Letters from Customers
Linda Ebrey from Sussex. Yamaha C3
A keen amateur pianist for many years, I had always wanted a grand piano. My faithful old upright came with me every time I moved house, but it seemed that wherever I lived, my sitting room was never quite big enough to accommodate a larger instrument. Then, two years ago, I realized with joy that there was finally enough space and money to buy a 6-ft grand. The piano that I eventually chose sounded wonderful in the large showroom, and I felt sure it would sound just as wonderful in my own home. True, it seemed somewhat heavier to play than my familiar upright, but it sounded so wonderful that I happily wrote out my cheque and looked forward to a whole new experience in playing the piano.At first I was delighted with the sheer volume and resonance of my new piano. My old, familiar pieces sounded quite different now, and much more thrilling. They certainly sounded loud. The neighbours were full of admiration, and little wonder; the ringing tones of my new piano were carrying straight through the dividing wall. Undeterred, I began working up Rachmaninov preludes for hours every day, thrilled with the dramatic effect of the sounds I was producing and wondering how I had ever lived without this splendid new friend.
At first, I tried to ignore the sharp pain in my left elbow that appeared after some heavy practice of the prelude Op,23 No 5, with its alla marcia staccato left-hand octaves and repeated chords. I played on and hoped that it would go away. After all, what was the point of having a professional instrument if you couldn’t play your favourite pieces? But I couldn’t ignore the fact that my hand, arm and neck muscles too were suffering, and soon I found myself making weekly appointments at a physiotherapy clinic. My ears too were in trouble – why did they seem to ring as I practised the repeated right-hand figures of another Rachmaninov prelude, Op. 32 No. 12? Why did my piano sound so loud?Perhaps all grand pianos were this heavy to play? Yet I couldn’t remember having had any problem playing my piano teachers’ grands, or the ones I had practised on at college. Perhaps I needed stronger arm muscles? Perhaps my sitting room was too small for a sound designed for a concert hall? Still I played on, taking longer and longer breaks between practice sessions in order to allow my body to recover. But even the improvement produced by the weekly physiotherapy sessions was undone as soon as I started practising again. One by one, the books of Rachmaninov were returned to the music cabinet – along with anything else that was just too painful to play. My aching hands, arms and shoulders slowly began to recover, but by now I was too afraid of the pain to return to my ‘big’ pieces. Nor were all my problems solved by limiting myself to gentle Chopin nocturnes; these might be less painful to play, but they still sounded much too loud, even with the lid closed. I bought some musicians’ earplugs, but these only had the effect of making me feel cut off from the music that I was playing. I resigned myself to the possibility that my slim arms and shoulders were not made to play this particular piano, and that I would just have to enjoy it the best way I could – there were plenty of gentler pieces in the music cabinet after all, and I would just have to live without the Sturm und Drang.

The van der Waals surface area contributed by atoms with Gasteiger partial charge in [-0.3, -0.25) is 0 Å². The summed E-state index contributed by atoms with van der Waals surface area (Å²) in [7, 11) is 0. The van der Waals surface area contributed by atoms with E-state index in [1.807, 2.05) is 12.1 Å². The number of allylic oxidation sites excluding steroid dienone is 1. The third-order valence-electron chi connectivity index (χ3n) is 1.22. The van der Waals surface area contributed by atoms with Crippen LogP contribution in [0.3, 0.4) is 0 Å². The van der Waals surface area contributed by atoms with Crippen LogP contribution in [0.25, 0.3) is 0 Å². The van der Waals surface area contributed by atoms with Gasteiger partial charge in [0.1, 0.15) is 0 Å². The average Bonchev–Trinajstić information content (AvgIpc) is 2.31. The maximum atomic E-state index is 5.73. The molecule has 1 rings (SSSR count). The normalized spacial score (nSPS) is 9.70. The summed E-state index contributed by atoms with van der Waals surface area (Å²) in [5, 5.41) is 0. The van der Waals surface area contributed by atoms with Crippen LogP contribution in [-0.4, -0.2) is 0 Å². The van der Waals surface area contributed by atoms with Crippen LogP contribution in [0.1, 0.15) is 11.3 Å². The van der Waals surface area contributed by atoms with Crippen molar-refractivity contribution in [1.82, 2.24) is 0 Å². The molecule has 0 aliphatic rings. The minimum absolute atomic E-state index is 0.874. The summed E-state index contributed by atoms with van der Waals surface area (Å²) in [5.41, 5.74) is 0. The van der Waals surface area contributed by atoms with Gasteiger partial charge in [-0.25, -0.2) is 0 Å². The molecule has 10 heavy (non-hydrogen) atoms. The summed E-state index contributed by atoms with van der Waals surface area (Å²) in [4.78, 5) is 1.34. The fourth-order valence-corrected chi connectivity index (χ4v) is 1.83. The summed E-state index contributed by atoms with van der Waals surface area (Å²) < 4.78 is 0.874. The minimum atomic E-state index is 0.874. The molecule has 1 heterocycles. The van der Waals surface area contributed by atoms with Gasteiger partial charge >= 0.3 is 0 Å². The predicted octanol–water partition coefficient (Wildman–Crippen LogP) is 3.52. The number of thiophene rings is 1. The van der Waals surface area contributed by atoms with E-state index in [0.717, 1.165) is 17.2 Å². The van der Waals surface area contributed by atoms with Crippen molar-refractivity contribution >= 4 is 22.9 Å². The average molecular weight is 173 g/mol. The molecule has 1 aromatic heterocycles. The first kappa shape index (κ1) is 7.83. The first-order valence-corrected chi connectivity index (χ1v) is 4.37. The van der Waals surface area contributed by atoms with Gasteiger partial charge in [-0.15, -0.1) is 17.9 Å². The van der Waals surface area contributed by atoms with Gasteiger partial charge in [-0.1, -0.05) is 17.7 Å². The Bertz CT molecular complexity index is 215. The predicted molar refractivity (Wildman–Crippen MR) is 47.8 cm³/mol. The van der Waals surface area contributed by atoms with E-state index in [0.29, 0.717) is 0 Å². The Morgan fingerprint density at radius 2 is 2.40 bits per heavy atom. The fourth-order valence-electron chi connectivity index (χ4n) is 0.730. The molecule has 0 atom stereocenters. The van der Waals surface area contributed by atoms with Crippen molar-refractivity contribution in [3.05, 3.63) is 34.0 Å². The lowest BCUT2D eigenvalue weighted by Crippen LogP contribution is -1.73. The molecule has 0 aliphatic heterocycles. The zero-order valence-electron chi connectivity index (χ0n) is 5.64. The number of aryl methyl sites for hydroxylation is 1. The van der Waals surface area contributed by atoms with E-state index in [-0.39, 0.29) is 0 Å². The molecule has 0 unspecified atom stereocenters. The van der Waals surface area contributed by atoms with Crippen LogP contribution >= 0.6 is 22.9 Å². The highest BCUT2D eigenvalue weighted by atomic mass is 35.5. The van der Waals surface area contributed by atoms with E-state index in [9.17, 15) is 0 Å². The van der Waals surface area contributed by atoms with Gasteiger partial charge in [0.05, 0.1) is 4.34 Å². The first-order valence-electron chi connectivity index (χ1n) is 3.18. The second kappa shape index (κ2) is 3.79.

Then, one morning in summer 2012, my piano technician John Thompson arrived to carry out his regular tuning. Afterwards, as we talked music over a cup of coffee, he began talking about an exciting course that he had just attended, and how he had learnt a revolutionary new technique called Precision Touch Design, invented by David Stanwood. John explained that this technique allows piano technicians to address playing difficulties such as mine with completely reliable results – something never achievable in the past. I was amazed to learn from John that my playing problems were actually quite common. He explained that precisely matching a piano’s touchweight and volume to its owner’s personal needs had always been something of a challenge for piano technicians, and that results had often not been what the customer had expected. Now, thanks to this new technique, achieving dependable results every time was no longer a dream but a reality. John would weigh each individual key, and using the revolutionary Precision Touch Design programme, would feed into his computer the data that he had obtained. Using the analysis that the programme provided, he would then finely adjust the weight of each key to make my piano play perfectly evenly from top to bottom, requiring much less physical effort on my part. He would also adjust the sound level, so that I would still be able to play ff but this time without hurting my ears. Although I could hardly believe what I was hearing, I had known John a long time, and trusted his judgement and skill completely. If he said he could perform this miracle, I felt sure he could. We fixed a date to begin work.
Soon after that, my piano action disappeared for a week’s worth of serious transformation. On the day that it returned, John reinstalled it, worked on it for a while, tuned the piano as usual, stood up – and indicated the piano stool. “Your turn,” he said. What I discovered when I sat down to play was so overwhelming that for several moments I struggled to find words to express my feelings. I think I actually cried. My piano was softer, and more beautiful in tone. It was easy to play. I seemed to miss fewer notes, and the ornaments seemed to play themselves. Over the next few days, I brought all my favourite music again, including the big pieces that had given me so many problems – and just played and played.So what has changed? Quite simply, everything. My piano feels like a completely different instrument, and with every piece that I play, I discover more things that it is now capable of doing. It is lighter and easier to play, while not being in the least ‘flabby’. I can still play ff when I need to, but the piano has a new beauty of tone, and is never ringing or harsh to the ear, even in the higher range. I can produce fast, repeated chords (e.g. Rachmaninov Op.23 No.5 and Chopin’s Polonaise Op.40 No.1, both formerly so tiring to play) using only the natural weight of my arms; rapid runs in the left hand (e.g. the Chopin Etude Op.25 No 7) are now easier to play, and sound much clearer. Fast, repeated notes can be played with amazing speed, and with no loss of clarity. When the left hand has the melody, it has a singing quality, no longer dominating the right, but complementing it. Ornaments can be played consistently and evenly, thanks to the perfect weighting of every note to match that of its neighbour, making for example the highly exposed appoggiaturas in Satie’s Gnossienne No. 1 play smoothly and consistently each time they occur. Ornaments played allegro can be executed consistently and with ease. When playing double octaves, all four notes come out evenly, allowing me to concentrate on dynamics and expression, whereas before I had to put all my effort into simply producing the notes. Quiet legato passages no longer hold any nasty surprises, such as a melody line being spoilt by notes failing to ‘come out’. When the end of a piece is marked perdendosi or morendo, I can take the sound away to nothing, and there is never any fear of the last note suddenly coming out too loud and ruining the effect.